SpringFlowers on March 23, 2008 said:
You must have read the Foobiverse take on that FBOFW comic, it is interesting to see their take on the Patterson’s family dynamic…and how it created the personalities as shown in the stunted characters of Elizabeth and Michael. Elizabeth’s recent plotting of revenge against female friends, to upset the “Always a bridesmaid, never a bride” formula seems to excite her far more then her marriage to Blanthony.
I think back in the 70s, that comic when it first appeared would have been funnier but people today are more educated about personal dynamics, and the evils of “verbal and emotional abuse” especially pertaining to children and in marriages. That comic AFTER the RECOVERY movement reads quit a bit different back in 1979 or whenever it first appeared. One thing I wonder about is the comic strip artist’s choice of THROW-back COMICS, considering her recent divorce and if by that she is more likely to choose negative renditions of her CARTOON husband who definitely has to merge with her real life ex-husband, because the comic strip was based on her life after all….
Yes, I am very much aware of what’s going on at The Comic Curmudgeon, as that was where I got my cartoon from. I should have posted the link up there (especially since I comment of the FBOFW comic that had a shortened version of that on it).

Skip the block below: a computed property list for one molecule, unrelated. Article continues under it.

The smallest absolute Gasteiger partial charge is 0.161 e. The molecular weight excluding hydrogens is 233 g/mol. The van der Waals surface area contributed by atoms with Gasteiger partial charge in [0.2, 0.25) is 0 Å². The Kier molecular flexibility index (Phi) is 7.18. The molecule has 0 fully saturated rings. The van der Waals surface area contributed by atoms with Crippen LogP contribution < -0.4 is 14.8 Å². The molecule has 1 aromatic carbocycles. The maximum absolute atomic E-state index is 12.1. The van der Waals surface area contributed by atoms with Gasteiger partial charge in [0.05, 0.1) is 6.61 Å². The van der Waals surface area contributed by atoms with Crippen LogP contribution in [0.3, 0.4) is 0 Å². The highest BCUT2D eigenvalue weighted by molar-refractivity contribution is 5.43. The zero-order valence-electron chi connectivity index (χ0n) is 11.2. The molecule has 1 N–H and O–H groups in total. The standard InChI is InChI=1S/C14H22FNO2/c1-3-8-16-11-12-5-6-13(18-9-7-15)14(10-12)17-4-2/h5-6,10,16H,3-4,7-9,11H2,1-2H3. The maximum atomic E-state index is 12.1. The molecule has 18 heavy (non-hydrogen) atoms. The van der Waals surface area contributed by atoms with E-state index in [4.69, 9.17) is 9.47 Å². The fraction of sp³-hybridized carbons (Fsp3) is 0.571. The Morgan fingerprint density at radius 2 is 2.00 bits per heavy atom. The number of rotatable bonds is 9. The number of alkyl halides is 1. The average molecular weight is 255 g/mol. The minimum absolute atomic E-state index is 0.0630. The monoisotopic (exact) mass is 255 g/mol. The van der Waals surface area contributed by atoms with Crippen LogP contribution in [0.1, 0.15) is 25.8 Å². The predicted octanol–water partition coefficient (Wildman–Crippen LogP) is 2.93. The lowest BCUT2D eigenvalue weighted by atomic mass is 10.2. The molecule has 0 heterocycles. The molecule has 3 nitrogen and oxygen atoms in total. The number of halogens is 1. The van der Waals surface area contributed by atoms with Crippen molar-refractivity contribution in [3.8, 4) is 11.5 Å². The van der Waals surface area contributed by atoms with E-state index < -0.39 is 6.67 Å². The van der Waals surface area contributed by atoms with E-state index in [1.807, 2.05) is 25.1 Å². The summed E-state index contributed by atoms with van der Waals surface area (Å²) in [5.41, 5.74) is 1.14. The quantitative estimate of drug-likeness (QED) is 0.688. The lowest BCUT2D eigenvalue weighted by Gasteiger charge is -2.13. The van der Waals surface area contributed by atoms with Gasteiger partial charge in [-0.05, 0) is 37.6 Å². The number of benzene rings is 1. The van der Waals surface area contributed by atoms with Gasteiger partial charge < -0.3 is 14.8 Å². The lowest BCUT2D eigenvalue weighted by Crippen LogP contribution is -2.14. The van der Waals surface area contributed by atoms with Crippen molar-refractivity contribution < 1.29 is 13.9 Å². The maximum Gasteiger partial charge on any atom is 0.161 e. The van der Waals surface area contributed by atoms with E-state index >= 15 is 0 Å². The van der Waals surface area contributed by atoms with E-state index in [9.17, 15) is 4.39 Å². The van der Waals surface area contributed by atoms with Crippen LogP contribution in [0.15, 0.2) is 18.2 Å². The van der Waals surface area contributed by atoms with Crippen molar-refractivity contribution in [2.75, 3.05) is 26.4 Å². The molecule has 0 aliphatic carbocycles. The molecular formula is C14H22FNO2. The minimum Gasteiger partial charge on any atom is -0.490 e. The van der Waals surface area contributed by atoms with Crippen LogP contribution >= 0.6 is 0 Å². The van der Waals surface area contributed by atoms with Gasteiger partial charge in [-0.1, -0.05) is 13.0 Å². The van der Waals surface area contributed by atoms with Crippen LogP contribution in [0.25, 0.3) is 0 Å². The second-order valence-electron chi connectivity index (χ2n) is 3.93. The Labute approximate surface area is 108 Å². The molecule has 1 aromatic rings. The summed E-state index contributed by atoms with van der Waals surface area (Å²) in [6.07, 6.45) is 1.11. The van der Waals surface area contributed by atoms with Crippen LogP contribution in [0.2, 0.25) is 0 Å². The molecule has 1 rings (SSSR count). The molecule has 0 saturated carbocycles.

I’m not sure that Liz’s wish to revenge herself on those friends who bridesmaided her is unnatural. You seen some of those getups bridesmaids have had to get themselves into? Just because the comic focuses on that specific moment doesn’t mean it’s been a driving force in her with for marriage (although I kinda wonder if Liz was fired from her job at the “first nations” school and is now marrying Anthony so that she’ll have something to do now. It also wouldn’t surprise me to find out that Liz will find a job in town so she’ll be able to stay in.).
As for the issue of Lynn using the comics to get back at her ex-husband, it’s entirely possible, although one steadfast punchline is always to take the jab at the authority figure, and in the early strips it’s obviously the father who’s the authority figure. More interesting would be seeing how Lynn treats John Patterson in the present-day strips. More to the point: Does the old guy exist anymore? (from what I can tell, nothing outside the immediate family seems to exist anymore.)
More frightening to me is Lynn’s plan to rewrite the past. I understand people’s wishes to restate things better, and reading over Charles Schulz’s collected cartoons makes me appreciate the old times when people could work things until they find what fits and exclude the old failed attempts. But the idea that someone would go over and rewrite their past, even with the idea of perfecting what’s there, is disturbing in that it appears that she’s about to fix things so they come out “as they should have” instead of how they did. After all, real life doesn’t come out as neat as a fictional story plot.